Several laboratories have documented that angiotensin II (AII) induces natriuresis in proximal tubular epithelium by a mechanism that has as yet not been disclosed. The present studies were designed to test the hypothesis that cytochrome P450-dependent metabolites of arachidonic acid mediate this effect. In cultured rabbit proximal tubule a ketoconazole-sensitive product comigrating with 5,6-epoxy-eicosatrienoic acid (5,6-EET) on reverse phase and normal phase HPLC was stimulated two-fold by AII. We employed cultures of early S1 segments on a modified Ussing chamber as a bioassay to evaluate the effects of AII and 5,6-EET on unidirectional 22Na (apical to basolateral) flux (JNa). AII inhibited JNa, an effect that was abolished by ketoconazole. Furthermore, 5,6-EET decreased JNa in a manner analogous to AII, and the effect was potentiated by inhibition of endogenous 5,6-EET production. Employing the Ca2(+)-sensitive fluorescent probe, Fura 2, we observed a dose-dependent increase in [Ca2+]i with nM to microM 5,6-EET, effects that were abolished by depletion of extracellular Ca2+ and voltage-sensitive Ca-channel blockers. These observations support the hypothesis that 5,6-EET represents the second messenger that mediates AII-induced natriuresis via stimulation of Ca2+ influx through voltage-sensitive channels.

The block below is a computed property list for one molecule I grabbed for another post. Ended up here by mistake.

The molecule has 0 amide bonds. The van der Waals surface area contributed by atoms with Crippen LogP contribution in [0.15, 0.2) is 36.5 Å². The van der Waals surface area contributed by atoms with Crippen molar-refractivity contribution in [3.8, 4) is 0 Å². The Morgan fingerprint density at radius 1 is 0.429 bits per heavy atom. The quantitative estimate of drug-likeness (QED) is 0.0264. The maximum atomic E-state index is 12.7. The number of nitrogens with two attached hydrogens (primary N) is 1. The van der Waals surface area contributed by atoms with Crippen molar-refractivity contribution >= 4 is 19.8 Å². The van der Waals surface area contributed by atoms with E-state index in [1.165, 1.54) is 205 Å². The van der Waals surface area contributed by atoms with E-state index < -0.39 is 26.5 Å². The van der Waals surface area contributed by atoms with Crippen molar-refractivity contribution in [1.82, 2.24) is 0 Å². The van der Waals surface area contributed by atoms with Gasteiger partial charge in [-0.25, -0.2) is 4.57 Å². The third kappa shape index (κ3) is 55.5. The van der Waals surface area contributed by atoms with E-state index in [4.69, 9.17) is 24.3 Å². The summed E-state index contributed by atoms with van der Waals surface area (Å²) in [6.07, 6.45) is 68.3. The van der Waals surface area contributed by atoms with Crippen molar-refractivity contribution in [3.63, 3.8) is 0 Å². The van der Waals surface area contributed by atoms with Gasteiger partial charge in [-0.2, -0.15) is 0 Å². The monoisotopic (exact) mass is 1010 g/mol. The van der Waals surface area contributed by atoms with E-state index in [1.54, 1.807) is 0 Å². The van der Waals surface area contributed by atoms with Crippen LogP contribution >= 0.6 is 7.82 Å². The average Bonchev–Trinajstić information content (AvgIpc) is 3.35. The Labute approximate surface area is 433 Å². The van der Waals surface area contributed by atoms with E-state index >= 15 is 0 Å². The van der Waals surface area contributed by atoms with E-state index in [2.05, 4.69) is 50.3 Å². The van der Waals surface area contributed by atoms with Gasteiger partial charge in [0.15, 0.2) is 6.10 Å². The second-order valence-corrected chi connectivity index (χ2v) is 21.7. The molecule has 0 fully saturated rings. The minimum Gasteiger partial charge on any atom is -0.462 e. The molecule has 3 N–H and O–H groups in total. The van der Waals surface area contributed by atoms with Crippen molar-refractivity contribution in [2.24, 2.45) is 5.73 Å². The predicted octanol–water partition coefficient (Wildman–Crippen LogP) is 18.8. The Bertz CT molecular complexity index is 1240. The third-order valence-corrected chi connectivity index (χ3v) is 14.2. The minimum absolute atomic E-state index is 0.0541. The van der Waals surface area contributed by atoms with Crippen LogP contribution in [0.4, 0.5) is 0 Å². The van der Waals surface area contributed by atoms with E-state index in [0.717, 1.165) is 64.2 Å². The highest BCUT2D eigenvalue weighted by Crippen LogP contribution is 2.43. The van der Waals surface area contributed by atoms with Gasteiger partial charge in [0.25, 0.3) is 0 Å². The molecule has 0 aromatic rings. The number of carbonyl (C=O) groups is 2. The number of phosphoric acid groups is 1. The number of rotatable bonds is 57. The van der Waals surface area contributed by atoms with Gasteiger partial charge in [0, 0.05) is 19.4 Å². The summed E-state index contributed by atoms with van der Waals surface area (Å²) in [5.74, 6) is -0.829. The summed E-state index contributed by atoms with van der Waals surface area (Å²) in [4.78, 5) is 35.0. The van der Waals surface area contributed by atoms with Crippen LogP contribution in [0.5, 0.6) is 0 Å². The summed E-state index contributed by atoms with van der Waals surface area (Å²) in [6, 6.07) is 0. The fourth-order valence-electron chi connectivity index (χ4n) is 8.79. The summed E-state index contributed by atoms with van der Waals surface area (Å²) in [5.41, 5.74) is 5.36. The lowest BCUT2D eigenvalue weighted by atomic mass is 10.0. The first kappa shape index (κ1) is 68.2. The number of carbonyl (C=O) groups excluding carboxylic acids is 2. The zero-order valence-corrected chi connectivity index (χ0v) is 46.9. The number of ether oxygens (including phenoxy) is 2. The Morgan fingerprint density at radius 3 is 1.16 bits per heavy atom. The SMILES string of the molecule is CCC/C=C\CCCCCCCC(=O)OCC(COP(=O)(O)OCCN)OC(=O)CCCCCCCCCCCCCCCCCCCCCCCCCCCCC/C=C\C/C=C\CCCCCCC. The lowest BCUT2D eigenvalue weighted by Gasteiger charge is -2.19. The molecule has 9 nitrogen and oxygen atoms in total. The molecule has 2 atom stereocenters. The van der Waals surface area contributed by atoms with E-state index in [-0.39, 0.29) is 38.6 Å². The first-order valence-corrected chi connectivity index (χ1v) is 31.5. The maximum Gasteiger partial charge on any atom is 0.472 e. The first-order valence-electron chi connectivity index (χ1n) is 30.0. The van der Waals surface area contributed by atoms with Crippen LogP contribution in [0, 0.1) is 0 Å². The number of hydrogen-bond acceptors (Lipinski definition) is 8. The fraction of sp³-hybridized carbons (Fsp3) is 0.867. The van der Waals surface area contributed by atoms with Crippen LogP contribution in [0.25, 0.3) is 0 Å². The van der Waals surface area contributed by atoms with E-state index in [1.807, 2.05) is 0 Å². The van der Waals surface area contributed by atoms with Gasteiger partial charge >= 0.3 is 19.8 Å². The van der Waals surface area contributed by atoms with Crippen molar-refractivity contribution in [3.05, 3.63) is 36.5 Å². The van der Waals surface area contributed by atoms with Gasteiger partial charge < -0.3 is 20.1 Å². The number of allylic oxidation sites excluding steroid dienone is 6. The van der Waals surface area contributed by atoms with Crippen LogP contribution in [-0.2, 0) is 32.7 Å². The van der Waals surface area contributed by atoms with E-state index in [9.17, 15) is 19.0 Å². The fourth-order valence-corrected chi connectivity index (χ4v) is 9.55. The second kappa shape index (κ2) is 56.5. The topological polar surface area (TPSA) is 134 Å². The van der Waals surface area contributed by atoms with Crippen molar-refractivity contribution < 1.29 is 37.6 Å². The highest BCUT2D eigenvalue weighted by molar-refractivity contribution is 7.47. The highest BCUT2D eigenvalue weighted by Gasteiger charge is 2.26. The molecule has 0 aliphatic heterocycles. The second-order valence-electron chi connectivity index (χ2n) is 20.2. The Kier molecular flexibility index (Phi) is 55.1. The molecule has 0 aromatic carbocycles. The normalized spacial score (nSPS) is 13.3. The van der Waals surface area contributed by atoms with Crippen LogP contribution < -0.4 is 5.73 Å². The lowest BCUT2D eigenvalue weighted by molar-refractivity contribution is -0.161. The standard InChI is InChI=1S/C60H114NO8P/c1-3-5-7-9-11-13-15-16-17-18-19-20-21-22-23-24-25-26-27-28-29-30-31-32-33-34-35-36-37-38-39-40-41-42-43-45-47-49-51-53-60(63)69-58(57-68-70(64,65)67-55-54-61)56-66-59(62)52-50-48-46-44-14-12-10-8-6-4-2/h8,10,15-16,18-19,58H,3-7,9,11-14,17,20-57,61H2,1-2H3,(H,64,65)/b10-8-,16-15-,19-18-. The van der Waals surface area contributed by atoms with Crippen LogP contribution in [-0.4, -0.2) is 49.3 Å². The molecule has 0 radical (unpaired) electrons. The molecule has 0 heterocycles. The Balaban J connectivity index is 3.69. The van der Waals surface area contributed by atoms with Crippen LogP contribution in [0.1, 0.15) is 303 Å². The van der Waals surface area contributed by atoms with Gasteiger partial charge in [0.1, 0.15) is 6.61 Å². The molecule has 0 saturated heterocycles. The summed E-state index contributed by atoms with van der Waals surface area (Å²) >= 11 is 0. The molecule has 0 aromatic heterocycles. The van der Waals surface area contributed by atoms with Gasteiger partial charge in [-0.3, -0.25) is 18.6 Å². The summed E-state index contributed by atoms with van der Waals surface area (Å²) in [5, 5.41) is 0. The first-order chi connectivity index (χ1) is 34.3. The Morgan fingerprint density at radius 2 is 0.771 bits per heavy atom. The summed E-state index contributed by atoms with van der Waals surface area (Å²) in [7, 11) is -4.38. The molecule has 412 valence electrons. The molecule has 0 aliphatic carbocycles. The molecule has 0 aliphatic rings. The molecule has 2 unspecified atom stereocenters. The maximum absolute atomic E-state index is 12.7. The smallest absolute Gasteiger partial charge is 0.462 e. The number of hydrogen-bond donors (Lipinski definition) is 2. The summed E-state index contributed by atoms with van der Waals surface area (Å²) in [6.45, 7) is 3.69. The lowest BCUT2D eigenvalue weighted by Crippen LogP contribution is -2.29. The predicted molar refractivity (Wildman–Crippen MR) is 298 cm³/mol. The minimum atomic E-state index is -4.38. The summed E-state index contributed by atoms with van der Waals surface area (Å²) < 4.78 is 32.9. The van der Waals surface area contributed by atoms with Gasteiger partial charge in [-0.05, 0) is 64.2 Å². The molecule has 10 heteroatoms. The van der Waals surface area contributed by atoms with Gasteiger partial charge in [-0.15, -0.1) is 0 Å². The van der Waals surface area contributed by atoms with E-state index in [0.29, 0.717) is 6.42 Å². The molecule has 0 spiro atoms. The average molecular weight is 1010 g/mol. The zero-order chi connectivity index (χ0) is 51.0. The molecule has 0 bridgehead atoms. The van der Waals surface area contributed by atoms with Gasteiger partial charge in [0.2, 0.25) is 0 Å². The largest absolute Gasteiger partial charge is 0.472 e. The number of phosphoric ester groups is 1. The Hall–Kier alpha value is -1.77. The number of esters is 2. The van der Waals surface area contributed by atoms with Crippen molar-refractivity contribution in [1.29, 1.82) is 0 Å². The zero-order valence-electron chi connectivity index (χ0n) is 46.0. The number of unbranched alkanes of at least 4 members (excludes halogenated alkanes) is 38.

|Original language||English (US)|
|Number of pages||4|
|Journal||Advances in prostaglandin, thromboxane, and leukotriene research|
|State||Published - 1991|
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